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How to Stay Motivated When Working from Home

Lack of motivation: It’s a problem most encounter from time to time when working at a stay-at-home job. “I’ll admit it,” says Rachel Lascala, former sales executive who recently launched a promotional products business out of her home. “When you’re working at home, there are lots of distractions that can sap your productivity.” As an example, Lascala says, friends who don’t understand that she’s actually working often pop by “just to say hi” or offer up lunch invitations. Here are four tips to keep your motivation and productivity high while working from a home office:

Have a Separate Office Space.

When LaScala initially started her own business, she set up a desk right in her bedroom, and rolled out of bed in the morning to begin working. This is a big mistake, say workplace experts. “Having an organized office space in your home not only limits distractions, but it helps remind others that you’re at work and cannot be disturbed,” says Paul McDonald, senior executive director of Robert Half International.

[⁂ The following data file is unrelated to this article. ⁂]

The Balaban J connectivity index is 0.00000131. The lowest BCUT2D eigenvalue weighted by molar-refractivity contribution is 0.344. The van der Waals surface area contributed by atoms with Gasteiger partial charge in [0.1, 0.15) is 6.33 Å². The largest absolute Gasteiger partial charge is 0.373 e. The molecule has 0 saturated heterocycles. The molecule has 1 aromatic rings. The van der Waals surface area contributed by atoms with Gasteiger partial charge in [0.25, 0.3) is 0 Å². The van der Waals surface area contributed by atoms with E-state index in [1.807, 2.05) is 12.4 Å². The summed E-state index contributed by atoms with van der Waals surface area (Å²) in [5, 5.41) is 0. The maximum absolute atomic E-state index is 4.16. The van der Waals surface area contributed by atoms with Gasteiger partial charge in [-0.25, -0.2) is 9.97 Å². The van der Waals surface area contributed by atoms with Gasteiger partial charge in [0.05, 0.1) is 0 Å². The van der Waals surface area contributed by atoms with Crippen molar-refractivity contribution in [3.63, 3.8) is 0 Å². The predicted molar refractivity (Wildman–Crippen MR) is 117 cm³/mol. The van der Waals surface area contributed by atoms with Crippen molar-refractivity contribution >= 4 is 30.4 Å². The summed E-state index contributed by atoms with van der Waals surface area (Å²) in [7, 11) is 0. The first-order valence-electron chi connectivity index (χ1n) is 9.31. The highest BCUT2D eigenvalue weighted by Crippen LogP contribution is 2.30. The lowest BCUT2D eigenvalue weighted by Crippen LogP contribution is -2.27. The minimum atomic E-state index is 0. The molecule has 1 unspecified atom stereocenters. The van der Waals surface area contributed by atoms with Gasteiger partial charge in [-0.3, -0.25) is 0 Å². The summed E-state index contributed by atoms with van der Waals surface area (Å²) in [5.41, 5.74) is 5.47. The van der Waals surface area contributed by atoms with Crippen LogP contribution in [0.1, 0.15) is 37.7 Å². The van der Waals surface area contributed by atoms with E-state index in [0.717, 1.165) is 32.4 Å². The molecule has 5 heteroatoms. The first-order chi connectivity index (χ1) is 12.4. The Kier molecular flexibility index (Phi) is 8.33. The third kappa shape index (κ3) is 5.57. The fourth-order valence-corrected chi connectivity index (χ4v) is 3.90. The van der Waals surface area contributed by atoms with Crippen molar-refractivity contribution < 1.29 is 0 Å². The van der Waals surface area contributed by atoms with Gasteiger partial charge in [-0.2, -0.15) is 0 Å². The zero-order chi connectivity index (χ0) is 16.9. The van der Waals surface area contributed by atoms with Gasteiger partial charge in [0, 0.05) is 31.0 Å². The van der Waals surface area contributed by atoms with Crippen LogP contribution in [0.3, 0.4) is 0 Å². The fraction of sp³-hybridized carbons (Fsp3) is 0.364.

Get Dressed for Work

Nicole Colito, owners of Nicole’s Promos in Orlando, starts off her work day at home every morning by dressing in business casual attire and pouring herself a mug of coffee before sitting down at her desk. Psychologists say that changing into business attire is another good way to create boundaries between home life and the work day. Colito agrees. “I switch into work mode as soon as I’m dressed,” she says.

Create a Routine

Most people who work in an office stick to a schedule—blocking off certain times of the day for meetings, breaks, phone calls and lunch. Those who work from home should do the same thing, McDonald says.  “It’s okay to take 10 minutes for a coffee break or to walk around the block,” he says. “You take breaks at work and you should take them at home, too. But establishing a regular routine is key to staying motivated.”

Reward Yourself

One of the perks of working at home, of course, is that you can do certain things—like flip on the TV or have lunch with your spouse—that you can’t normally do during the work day. Experts say that using these types of activities as a perk (rather than a distraction) helps create a healthy balance. “Tell yourself that after you spend the morning hammering out that big proposal, you’ll treat yourself to an episode of Breaking Bad,” suggests Kerry Loughman, a workplace psychologist. “Little rewards like this help you feel accomplished and re-energized at the same time.”